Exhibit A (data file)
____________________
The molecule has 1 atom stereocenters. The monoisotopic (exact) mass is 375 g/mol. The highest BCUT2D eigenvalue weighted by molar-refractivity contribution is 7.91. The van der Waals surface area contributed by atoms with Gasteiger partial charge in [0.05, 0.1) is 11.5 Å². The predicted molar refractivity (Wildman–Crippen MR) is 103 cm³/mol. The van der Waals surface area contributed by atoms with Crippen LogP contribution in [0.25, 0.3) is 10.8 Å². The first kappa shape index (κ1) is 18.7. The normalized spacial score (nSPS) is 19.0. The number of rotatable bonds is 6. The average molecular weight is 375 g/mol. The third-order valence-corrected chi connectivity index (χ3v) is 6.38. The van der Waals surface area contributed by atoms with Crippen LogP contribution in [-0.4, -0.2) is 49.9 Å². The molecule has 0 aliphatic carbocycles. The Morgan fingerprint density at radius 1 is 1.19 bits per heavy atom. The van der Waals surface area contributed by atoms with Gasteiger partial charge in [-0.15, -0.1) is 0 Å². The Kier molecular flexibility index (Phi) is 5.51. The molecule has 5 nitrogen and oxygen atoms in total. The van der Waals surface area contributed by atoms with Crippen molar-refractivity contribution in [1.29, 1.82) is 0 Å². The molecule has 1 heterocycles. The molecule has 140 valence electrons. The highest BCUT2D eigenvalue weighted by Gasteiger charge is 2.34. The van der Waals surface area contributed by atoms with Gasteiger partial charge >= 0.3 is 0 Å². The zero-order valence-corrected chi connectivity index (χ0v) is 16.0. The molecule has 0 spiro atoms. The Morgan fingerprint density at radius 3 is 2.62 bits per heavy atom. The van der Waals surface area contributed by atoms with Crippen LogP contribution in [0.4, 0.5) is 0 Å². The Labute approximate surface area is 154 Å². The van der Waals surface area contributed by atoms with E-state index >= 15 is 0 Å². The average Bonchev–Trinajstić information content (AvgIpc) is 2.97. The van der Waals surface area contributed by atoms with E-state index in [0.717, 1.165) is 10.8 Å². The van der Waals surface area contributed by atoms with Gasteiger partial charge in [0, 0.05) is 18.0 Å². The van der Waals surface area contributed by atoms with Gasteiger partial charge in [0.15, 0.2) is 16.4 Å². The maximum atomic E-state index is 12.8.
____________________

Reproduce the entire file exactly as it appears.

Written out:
The molecule has 1 atom stereocenters. The monoisotopic (exact) mass is 375 g/mol. The highest BCUT2D eigenvalue weighted by molar-refractivity contribution is 7.91. The van der Waals surface area contributed by atoms with Gasteiger partial charge in [0.05, 0.1) is 11.5 Å². The predicted molar refractivity (Wildman–Crippen MR) is 103 cm³/mol. The van der Waals surface area contributed by atoms with Crippen LogP contribution in [0.25, 0.3) is 10.8 Å². The first kappa shape index (κ1) is 18.7. The normalized spacial score (nSPS) is 19.0. The number of rotatable bonds is 6. The average molecular weight is 375 g/mol. The third-order valence-corrected chi connectivity index (χ3v) is 6.38. The van der Waals surface area contributed by atoms with Crippen LogP contribution in [-0.4, -0.2) is 49.9 Å². The molecule has 0 aliphatic carbocycles. The Morgan fingerprint density at radius 1 is 1.19 bits per heavy atom. The van der Waals surface area contributed by atoms with Gasteiger partial charge in [-0.15, -0.1) is 0 Å². The Kier molecular flexibility index (Phi) is 5.51. The molecule has 5 nitrogen and oxygen atoms in total. The van der Waals surface area contributed by atoms with Crippen molar-refractivity contribution in [1.29, 1.82) is 0 Å². The molecule has 1 heterocycles. The molecule has 140 valence electrons. The highest BCUT2D eigenvalue weighted by Gasteiger charge is 2.34. The van der Waals surface area contributed by atoms with Gasteiger partial charge >= 0.3 is 0 Å². The zero-order valence-corrected chi connectivity index (χ0v) is 16.0. The molecule has 0 spiro atoms. The Morgan fingerprint density at radius 3 is 2.62 bits per heavy atom. The van der Waals surface area contributed by atoms with Crippen LogP contribution in [0.4, 0.5) is 0 Å². The Labute approximate surface area is 154 Å². The van der Waals surface area contributed by atoms with E-state index >= 15 is 0 Å². The average Bonchev–Trinajstić information content (AvgIpc) is 2.97. The van der Waals surface area contributed by atoms with E-state index in [0.717, 1.165) is 10.8 Å². The van der Waals surface area contributed by atoms with Gasteiger partial charge in [0, 0.05) is 18.0 Å². The van der Waals surface area contributed by atoms with Gasteiger partial charge in [0.15, 0.2) is 16.4 Å². The maximum atomic E-state index is 12.8.